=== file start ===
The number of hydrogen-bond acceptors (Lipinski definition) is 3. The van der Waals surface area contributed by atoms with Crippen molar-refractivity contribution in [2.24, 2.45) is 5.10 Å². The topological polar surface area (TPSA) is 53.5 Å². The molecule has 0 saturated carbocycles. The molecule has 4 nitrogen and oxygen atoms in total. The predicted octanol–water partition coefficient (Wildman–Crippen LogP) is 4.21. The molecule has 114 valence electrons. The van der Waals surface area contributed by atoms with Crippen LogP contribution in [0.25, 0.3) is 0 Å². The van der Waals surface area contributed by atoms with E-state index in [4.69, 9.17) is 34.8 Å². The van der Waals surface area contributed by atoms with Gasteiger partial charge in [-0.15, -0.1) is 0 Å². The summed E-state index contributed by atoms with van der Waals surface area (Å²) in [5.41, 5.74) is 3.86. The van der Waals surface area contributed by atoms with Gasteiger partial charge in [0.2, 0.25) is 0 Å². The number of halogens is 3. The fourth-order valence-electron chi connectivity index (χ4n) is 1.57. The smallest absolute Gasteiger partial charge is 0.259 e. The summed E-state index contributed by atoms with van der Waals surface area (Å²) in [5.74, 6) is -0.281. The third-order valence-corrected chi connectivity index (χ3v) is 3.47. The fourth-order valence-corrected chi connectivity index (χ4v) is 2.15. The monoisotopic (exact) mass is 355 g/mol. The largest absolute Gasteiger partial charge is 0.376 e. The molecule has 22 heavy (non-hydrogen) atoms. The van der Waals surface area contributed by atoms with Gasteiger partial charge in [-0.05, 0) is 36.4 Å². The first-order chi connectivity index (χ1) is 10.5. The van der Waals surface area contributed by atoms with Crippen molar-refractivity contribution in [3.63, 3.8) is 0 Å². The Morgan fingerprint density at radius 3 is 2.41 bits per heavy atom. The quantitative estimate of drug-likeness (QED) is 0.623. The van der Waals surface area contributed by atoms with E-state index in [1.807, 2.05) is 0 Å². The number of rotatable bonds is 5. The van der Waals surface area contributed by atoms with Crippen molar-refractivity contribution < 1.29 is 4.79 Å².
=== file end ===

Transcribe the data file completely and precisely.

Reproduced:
The number of hydrogen-bond acceptors (Lipinski definition) is 3. The van der Waals surface area contributed by atoms with Crippen molar-refractivity contribution in [2.24, 2.45) is 5.10 Å². The topological polar surface area (TPSA) is 53.5 Å². The molecule has 0 saturated carbocycles. The molecule has 4 nitrogen and oxygen atoms in total. The predicted octanol–water partition coefficient (Wildman–Crippen LogP) is 4.21. The molecule has 114 valence electrons. The van der Waals surface area contributed by atoms with Crippen LogP contribution in [0.25, 0.3) is 0 Å². The van der Waals surface area contributed by atoms with E-state index in [4.69, 9.17) is 34.8 Å². The van der Waals surface area contributed by atoms with Gasteiger partial charge in [-0.15, -0.1) is 0 Å². The summed E-state index contributed by atoms with van der Waals surface area (Å²) in [5.41, 5.74) is 3.86. The van der Waals surface area contributed by atoms with Gasteiger partial charge in [0.2, 0.25) is 0 Å². The number of halogens is 3. The fourth-order valence-electron chi connectivity index (χ4n) is 1.57. The smallest absolute Gasteiger partial charge is 0.259 e. The summed E-state index contributed by atoms with van der Waals surface area (Å²) in [5.74, 6) is -0.281. The third-order valence-corrected chi connectivity index (χ3v) is 3.47. The fourth-order valence-corrected chi connectivity index (χ4v) is 2.15. The monoisotopic (exact) mass is 355 g/mol. The largest absolute Gasteiger partial charge is 0.376 e. The molecule has 22 heavy (non-hydrogen) atoms. The van der Waals surface area contributed by atoms with Gasteiger partial charge in [-0.05, 0) is 36.4 Å². The first-order chi connectivity index (χ1) is 10.5. The van der Waals surface area contributed by atoms with Crippen molar-refractivity contribution in [3.63, 3.8) is 0 Å². The Morgan fingerprint density at radius 3 is 2.41 bits per heavy atom. The quantitative estimate of drug-likeness (QED) is 0.623. The van der Waals surface area contributed by atoms with E-state index in [1.807, 2.05) is 0 Å². The number of rotatable bonds is 5. The van der Waals surface area contributed by atoms with Crippen molar-refractivity contribution < 1.29 is 4.79 Å².